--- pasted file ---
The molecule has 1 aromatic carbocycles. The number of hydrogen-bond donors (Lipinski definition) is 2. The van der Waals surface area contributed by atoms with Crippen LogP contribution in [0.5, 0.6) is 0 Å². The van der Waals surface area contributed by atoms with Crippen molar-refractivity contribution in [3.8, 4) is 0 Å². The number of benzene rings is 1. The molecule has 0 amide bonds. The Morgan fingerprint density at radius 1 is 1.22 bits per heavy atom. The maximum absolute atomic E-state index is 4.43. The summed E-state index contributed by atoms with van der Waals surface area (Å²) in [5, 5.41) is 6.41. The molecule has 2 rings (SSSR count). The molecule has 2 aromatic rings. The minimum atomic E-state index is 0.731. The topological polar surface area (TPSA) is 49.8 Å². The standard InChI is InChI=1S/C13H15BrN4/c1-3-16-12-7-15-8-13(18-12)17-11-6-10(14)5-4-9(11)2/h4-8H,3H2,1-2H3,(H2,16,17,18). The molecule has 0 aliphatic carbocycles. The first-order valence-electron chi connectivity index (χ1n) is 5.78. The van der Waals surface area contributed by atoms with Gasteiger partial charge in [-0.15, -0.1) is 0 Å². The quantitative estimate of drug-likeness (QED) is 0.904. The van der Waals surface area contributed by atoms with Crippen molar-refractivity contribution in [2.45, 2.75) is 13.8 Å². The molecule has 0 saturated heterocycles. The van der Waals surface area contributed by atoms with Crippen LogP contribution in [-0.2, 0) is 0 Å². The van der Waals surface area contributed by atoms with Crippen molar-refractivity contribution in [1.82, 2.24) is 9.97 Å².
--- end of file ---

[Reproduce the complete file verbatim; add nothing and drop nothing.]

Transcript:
The molecule has 1 aromatic carbocycles. The number of hydrogen-bond donors (Lipinski definition) is 2. The van der Waals surface area contributed by atoms with Crippen LogP contribution in [0.5, 0.6) is 0 Å². The van der Waals surface area contributed by atoms with Crippen molar-refractivity contribution in [3.8, 4) is 0 Å². The number of benzene rings is 1. The molecule has 0 amide bonds. The Morgan fingerprint density at radius 1 is 1.22 bits per heavy atom. The maximum absolute atomic E-state index is 4.43. The summed E-state index contributed by atoms with van der Waals surface area (Å²) in [5, 5.41) is 6.41. The molecule has 2 rings (SSSR count). The molecule has 2 aromatic rings. The minimum atomic E-state index is 0.731. The topological polar surface area (TPSA) is 49.8 Å². The standard InChI is InChI=1S/C13H15BrN4/c1-3-16-12-7-15-8-13(18-12)17-11-6-10(14)5-4-9(11)2/h4-8H,3H2,1-2H3,(H2,16,17,18). The molecule has 0 aliphatic carbocycles. The first-order valence-electron chi connectivity index (χ1n) is 5.78. The van der Waals surface area contributed by atoms with Gasteiger partial charge in [-0.15, -0.1) is 0 Å². The quantitative estimate of drug-likeness (QED) is 0.904. The van der Waals surface area contributed by atoms with Crippen molar-refractivity contribution in [2.45, 2.75) is 13.8 Å². The molecule has 0 saturated heterocycles. The van der Waals surface area contributed by atoms with Crippen LogP contribution in [-0.2, 0) is 0 Å². The van der Waals surface area contributed by atoms with Crippen molar-refractivity contribution in [1.82, 2.24) is 9.97 Å².